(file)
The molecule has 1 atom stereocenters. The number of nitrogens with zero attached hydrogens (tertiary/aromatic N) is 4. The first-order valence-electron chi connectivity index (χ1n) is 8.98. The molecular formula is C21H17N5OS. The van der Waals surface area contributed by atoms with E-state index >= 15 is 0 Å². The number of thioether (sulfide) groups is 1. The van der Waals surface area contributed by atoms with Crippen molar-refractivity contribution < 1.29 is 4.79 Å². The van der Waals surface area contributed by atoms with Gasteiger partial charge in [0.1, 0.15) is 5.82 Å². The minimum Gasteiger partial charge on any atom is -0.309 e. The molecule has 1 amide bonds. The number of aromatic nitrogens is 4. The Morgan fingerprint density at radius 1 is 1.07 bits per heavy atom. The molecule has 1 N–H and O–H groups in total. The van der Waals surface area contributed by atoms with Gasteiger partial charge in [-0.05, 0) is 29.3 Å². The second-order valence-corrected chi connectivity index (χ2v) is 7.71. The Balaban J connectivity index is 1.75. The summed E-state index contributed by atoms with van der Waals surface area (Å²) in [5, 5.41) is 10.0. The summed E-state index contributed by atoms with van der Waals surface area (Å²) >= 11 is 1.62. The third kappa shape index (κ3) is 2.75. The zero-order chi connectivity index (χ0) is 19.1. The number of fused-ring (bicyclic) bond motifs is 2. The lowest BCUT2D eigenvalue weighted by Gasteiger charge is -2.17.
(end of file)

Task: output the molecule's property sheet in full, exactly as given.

The molecule has 1 atom stereocenters. The number of nitrogens with zero attached hydrogens (tertiary/aromatic N) is 4. The first-order valence-electron chi connectivity index (χ1n) is 8.98. The molecular formula is C21H17N5OS. The van der Waals surface area contributed by atoms with E-state index >= 15 is 0 Å². The number of thioether (sulfide) groups is 1. The van der Waals surface area contributed by atoms with Crippen molar-refractivity contribution < 1.29 is 4.79 Å². The van der Waals surface area contributed by atoms with Gasteiger partial charge in [0.1, 0.15) is 5.82 Å². The minimum Gasteiger partial charge on any atom is -0.309 e. The molecule has 1 amide bonds. The number of aromatic nitrogens is 4. The Morgan fingerprint density at radius 1 is 1.07 bits per heavy atom. The molecule has 1 N–H and O–H groups in total. The van der Waals surface area contributed by atoms with Gasteiger partial charge in [-0.05, 0) is 29.3 Å². The second-order valence-corrected chi connectivity index (χ2v) is 7.71. The Balaban J connectivity index is 1.75. The summed E-state index contributed by atoms with van der Waals surface area (Å²) in [5, 5.41) is 10.0. The summed E-state index contributed by atoms with van der Waals surface area (Å²) >= 11 is 1.62. The third kappa shape index (κ3) is 2.75. The zero-order chi connectivity index (χ0) is 19.1. The number of fused-ring (bicyclic) bond motifs is 2. The lowest BCUT2D eigenvalue weighted by Gasteiger charge is -2.17.